By Ian Dunt
The full scale of Jeremy Paxman's anger at the BBC during the Jimmy Savile row has been revealed, after the corporation published the transcripts of its internal interviews.
The testimony - which have come in for criticism for the extensive redactions of senior management names – reveals how tempestuous the relationship is between the BBC and its most famous journalist.
As the interview begins and Paxman is explained the set-up, he observers: "Do as you please. It is a different world. I don't think any journalists would ever find anything out if these were the normal rules of engagement. You do what you like.
"You are conducting this in such a ridiculous fashion that anything I say is just – is the translation of tittle-tattle into something that I don't think merits that description."
The Newsnight presenter paints a depressing picture of a cautious and self-serving management structure and a centralisation of editorial decision-making after the Hutton inquiry, which prompted the departure of director-general Greg Dykes in the wake of the Iraq war.
"Post Hutton there has been a greater centralisation – or a desire for greater centralisation of editorial decision making - that has been at the expense of the sort of independence that editors exercised at the time when George Entwistle was running Newsnight," he said.
"We wouldn't even bloody tackle a story that was about our programme. This is pathetic."
On BBC management, Paxman said: "The cast of mind that has overtaken the senior echelons, the sort of people they appoint, there is a raft of appointments now that has been made of people who are clearly not the most creative and decisions appear to be being made about appointments which are politically-based."
He also attacked the way the BBC responded to the Savile crisis.
"The BBC press operation is so terrible because there is a real problem in finding spokesmen who will defend an articulate point of view," he says.
But Paxman's most damning comments concern the BBC failure to push ahead with a story about Savile despite hearing extensive evidence of his sexual crimes against young people.
Asked when he came to the view that the BBC had made major mistakes on the row, he replied: "I will be perfectly frank. I formed it when the sh*t hit the fan.... around the time the ITV thing aired. I found the subject matter really unpleasant and distasteful.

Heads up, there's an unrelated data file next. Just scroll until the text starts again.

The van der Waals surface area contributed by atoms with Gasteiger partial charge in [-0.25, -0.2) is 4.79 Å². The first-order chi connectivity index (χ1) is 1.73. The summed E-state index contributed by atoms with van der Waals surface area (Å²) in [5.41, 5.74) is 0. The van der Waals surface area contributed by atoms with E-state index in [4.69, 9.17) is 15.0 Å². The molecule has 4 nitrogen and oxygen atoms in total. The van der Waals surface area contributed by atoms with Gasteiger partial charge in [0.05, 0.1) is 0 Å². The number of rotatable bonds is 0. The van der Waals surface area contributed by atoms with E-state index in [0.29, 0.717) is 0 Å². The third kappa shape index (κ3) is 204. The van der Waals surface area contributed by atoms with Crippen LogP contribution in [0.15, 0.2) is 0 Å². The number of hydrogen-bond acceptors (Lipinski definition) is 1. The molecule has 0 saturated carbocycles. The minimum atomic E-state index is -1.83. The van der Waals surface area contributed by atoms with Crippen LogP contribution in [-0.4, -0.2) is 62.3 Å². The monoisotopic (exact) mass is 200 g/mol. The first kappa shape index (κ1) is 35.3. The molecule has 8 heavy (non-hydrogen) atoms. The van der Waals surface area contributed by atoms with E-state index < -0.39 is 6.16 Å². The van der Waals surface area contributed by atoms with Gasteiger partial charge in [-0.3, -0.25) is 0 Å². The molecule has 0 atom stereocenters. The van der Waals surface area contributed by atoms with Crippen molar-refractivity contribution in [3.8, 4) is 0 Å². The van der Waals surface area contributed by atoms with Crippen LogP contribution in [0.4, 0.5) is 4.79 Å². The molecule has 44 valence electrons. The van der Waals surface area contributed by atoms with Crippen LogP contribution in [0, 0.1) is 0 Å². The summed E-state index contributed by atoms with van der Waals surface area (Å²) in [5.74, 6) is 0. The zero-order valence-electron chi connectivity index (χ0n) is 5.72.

"ITV aired that thing – I think it was not that different to what we had. The judgement that we had made was the judgement authority figures always make when dealing with these children."
"These people prey upon children in vulnerable situations and when the children complain they are not believed because if you ever get them in court it is well known that clever lawyers can discredit them because of their chaotic lives, the problems they have had with the police and so on. And I thought we had behaved just lie other authorities and I didn't like it."
Generally on Savile, Paxman berated the BBC for ever allowing him to enjoy such a high profile.
"What was the BBC doing promoting this absurd figure, this absurd and malign figure?" he asked.
"I think that that is to with the fact of the BBC having been aloof from pop culture for so long.
"Suddenly pirate radio comes along with an influx of people from a very different culture and they never got control of them and I am not sure even now they have.
"They have never felt comfortable with pop culture and they have therefore given those who claim to perpetrate it too much licence."
Paxman's testimony was among 3,000 pages of witness statements on its handling of the Savile scandal.
In total over 90 pages of the report have been redacted.
Acting director-general of the BBC Tim Davie claimed the BBC "has been open and transparent in its handling of this unhappy chapter in our history".
He added: "It has not been an entirely comfortable process for us to go through but it is right that we did it this way."
Upon the review's release, a BBC statement said the redactions "were in line with the expectations of transparency previously set out".
Despite these assurances, some have been very vocal in their displeasure at the fact there are redactions at all.
"Of course they should publish them in full, the BBC is not the secret service for Christ's sake," Lord McAlpine, who was falsely accused of being a paedophile, told the Telegraph.
"There's no reason for holding back, what Jeremy Paxman said should be printed. It should be explained to people."
Sources indicate BBC Trust officials, who wanted everything published in accordance with the Pollard review, clashed with lawyers from BBC executives, who wanted extensive redactions of embarrassing material.
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By Ian Dunt